National Tourist Routes in Norway

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National Tourist Routes (Norwegian: Nasjonale turistveger) are eighteen highways in Norway designated by the Norwegian Public Roads Administration for their picturesque scenery and tourist-friendly infrastructure, such as rest stops and viewpoints.[1] The routes cover 1,850 kilometres (1,150 mi) and are located along the West Coast, in Northern Norway and in the mountains of Southern Norway.[2] The authorities have coordinated the establishment of accommodation, cultural activities, dining, sale of local arts and crafts, and natural experiences along the tourist roads.[2] The overall goal of the project is to increase tourism in the rural areas through which the roads run.[3]

The project started in 1994 and was initially limited to Sognefjellsvegen, Gamle Strynefjellsveg, Hardanger and the Helgeland Coast Route. These were officially designated National Tourist Routes in 1997, and, the following year, the Storting decided to expand the project. Municipalities were asked to nominate roads, resulting in 52 nominees covering 8,000 kilometres (5,000 mi). Eighteen routes were selected in 2004,[4] with the goal of completing the necessary upgrades and officially opening them as National Tourist Routes by 2015. The upgrades are estimated to cost 800 million Norwegian kroner (ca. €100 million).[2] This includes building resting places, parking lots, viewpoints, and clearing vegetation. The Public Roads Administration's aim is that use of design will enhance the visitors' experience.[3] While most of the architecture has been designed by young Norwegians, French-American Louise Bourgeois and Swiss Peter Zumthor have designed stops in Varanger and Ryfylke.[1] Artworks have been installed at selected viewpoints, including one by American fine artist Mark Dion.[3] All routes were signposted and officially designated by 2012.[3][5] That year, the architecture magazine Topos awarded the project a special prize for its use of architecture, and particularly noted that it was a public-sector focus on aesthetic design.[3][6]

Two routes constitute part of the International E-road network: E10 through Lofoten and E75 through Varanger.[7][8] Mountain pass roads, such as Sognefjellsvegen, Valdresflye and Trollstigen, are closed during winter.[3][9][10][11] Both sections of the Helgeland Coast Route have two ferries in them,[12][13] while there is one ferry on Geiranger–Trollstigen[11] and three each on the routes through Ryfylke and Hardanger.[14][15] The Andøya and Senja routes are connected via the Andenes–Gryllefjord Ferry.[16]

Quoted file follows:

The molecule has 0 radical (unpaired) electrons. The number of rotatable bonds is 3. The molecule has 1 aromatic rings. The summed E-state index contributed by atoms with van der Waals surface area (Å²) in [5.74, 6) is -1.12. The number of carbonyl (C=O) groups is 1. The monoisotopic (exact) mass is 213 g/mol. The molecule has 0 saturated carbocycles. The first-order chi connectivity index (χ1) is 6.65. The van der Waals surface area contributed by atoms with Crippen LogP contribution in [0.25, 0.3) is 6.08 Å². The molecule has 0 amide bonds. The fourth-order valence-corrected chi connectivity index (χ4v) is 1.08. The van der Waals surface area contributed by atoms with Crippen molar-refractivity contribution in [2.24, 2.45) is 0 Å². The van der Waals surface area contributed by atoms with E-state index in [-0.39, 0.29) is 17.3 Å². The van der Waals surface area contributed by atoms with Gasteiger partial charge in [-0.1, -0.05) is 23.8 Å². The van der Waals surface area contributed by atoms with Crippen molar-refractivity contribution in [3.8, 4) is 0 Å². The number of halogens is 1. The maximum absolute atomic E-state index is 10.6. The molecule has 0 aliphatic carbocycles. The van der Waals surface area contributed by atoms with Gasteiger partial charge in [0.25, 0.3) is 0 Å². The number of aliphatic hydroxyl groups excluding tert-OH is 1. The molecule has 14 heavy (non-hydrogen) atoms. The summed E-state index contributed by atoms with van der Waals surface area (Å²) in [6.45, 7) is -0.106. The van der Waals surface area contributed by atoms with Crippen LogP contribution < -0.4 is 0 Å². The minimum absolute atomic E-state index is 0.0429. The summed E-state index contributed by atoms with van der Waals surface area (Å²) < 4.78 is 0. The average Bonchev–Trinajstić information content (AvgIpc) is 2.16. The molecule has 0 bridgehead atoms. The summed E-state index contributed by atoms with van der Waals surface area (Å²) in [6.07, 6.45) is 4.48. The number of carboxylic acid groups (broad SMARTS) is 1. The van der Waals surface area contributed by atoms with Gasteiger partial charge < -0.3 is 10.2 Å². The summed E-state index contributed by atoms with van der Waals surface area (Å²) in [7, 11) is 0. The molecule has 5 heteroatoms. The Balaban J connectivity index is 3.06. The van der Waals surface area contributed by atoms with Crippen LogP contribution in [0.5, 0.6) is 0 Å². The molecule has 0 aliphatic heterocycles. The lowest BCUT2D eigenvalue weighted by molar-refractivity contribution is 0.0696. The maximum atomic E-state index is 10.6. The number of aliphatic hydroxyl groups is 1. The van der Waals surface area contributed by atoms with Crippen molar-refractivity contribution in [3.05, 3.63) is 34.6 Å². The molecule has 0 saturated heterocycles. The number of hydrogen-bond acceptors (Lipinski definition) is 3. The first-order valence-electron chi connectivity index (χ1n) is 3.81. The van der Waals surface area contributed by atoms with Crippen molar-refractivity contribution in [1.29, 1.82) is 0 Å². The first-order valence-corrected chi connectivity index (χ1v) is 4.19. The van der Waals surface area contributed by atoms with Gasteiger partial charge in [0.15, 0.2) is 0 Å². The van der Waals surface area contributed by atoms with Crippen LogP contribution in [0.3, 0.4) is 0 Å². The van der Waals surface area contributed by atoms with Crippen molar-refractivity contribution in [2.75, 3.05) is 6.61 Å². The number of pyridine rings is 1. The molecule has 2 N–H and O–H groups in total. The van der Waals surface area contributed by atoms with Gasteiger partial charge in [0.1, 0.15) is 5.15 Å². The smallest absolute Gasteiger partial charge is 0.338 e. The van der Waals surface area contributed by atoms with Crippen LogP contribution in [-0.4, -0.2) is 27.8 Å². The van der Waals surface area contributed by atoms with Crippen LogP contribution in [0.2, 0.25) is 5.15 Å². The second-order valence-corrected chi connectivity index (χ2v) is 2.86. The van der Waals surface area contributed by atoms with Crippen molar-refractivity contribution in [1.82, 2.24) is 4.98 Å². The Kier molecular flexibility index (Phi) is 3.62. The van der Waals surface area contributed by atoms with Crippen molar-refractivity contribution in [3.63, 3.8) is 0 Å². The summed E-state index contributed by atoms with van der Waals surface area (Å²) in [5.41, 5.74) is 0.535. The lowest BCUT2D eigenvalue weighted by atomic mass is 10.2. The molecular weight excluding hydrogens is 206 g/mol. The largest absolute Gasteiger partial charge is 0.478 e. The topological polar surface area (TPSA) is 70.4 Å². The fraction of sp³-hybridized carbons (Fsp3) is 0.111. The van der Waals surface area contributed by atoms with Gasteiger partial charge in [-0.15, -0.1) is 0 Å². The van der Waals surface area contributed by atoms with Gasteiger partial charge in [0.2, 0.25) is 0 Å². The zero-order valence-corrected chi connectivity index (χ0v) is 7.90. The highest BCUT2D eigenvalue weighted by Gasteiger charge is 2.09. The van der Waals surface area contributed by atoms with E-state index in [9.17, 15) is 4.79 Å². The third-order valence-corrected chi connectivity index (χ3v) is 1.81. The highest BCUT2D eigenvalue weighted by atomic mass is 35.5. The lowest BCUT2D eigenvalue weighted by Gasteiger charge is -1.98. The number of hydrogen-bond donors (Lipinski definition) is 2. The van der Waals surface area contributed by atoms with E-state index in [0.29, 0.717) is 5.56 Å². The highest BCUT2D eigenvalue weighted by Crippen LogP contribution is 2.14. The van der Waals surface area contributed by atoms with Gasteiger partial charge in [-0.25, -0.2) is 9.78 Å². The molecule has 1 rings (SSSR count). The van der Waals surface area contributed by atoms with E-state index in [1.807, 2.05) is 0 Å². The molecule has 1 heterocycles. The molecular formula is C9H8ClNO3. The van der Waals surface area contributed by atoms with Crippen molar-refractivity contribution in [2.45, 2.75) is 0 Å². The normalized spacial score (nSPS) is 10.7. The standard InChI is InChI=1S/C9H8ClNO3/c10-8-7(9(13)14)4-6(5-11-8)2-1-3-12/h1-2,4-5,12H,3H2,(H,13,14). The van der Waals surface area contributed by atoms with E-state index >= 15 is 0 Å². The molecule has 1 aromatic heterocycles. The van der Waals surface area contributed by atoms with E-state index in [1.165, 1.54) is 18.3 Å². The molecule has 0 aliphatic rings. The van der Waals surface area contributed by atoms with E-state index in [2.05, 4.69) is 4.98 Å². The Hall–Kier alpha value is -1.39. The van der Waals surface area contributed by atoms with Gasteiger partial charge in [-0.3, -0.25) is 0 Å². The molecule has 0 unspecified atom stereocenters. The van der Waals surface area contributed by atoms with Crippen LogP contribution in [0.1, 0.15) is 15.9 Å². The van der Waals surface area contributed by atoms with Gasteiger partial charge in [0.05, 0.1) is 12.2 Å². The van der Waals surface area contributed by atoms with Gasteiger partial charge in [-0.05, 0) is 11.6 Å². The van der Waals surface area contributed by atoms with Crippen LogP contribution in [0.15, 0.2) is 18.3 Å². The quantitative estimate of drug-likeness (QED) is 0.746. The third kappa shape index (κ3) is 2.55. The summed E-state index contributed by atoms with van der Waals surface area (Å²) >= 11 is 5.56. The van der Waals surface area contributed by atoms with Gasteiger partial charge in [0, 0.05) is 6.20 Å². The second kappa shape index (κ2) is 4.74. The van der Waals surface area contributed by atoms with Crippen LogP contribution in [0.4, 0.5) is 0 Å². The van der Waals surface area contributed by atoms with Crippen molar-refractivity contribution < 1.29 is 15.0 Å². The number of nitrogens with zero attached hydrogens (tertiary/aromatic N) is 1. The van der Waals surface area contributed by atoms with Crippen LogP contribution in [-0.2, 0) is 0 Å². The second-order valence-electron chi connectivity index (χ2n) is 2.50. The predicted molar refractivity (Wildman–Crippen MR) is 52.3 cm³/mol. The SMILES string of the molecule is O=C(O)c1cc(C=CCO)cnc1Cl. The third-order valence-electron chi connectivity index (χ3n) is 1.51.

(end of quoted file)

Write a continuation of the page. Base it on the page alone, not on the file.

List of routes

The following is a list of National Tourist Routes in Norway that have officially opened or have been approved and are under upgrade.[4] It contains the name of the road, the start and finish locations of the route, the county or counties the route runs through, the road numbers the route follows, the length of the road and a description.

National Tourist Routes in Norway
Name Image Route County(s) Road(s) Length Description Refs
km mi
Andøya A flat, green landscape surrounded by peaks and the sea ÅkneskryssetAndenes Nordland 974, 976, 82 51 32 The road runs along the west coast of Andøya, the northernmost island of the Vesterålen archipelago, with fishing hamles located between unsheltered white beaches. The island features Norway's largest marshes; whales, seals and bird rocks can be spotted in the Norwegian Sea. The route connects to National Tourist Route Senja by ferry. [16][17]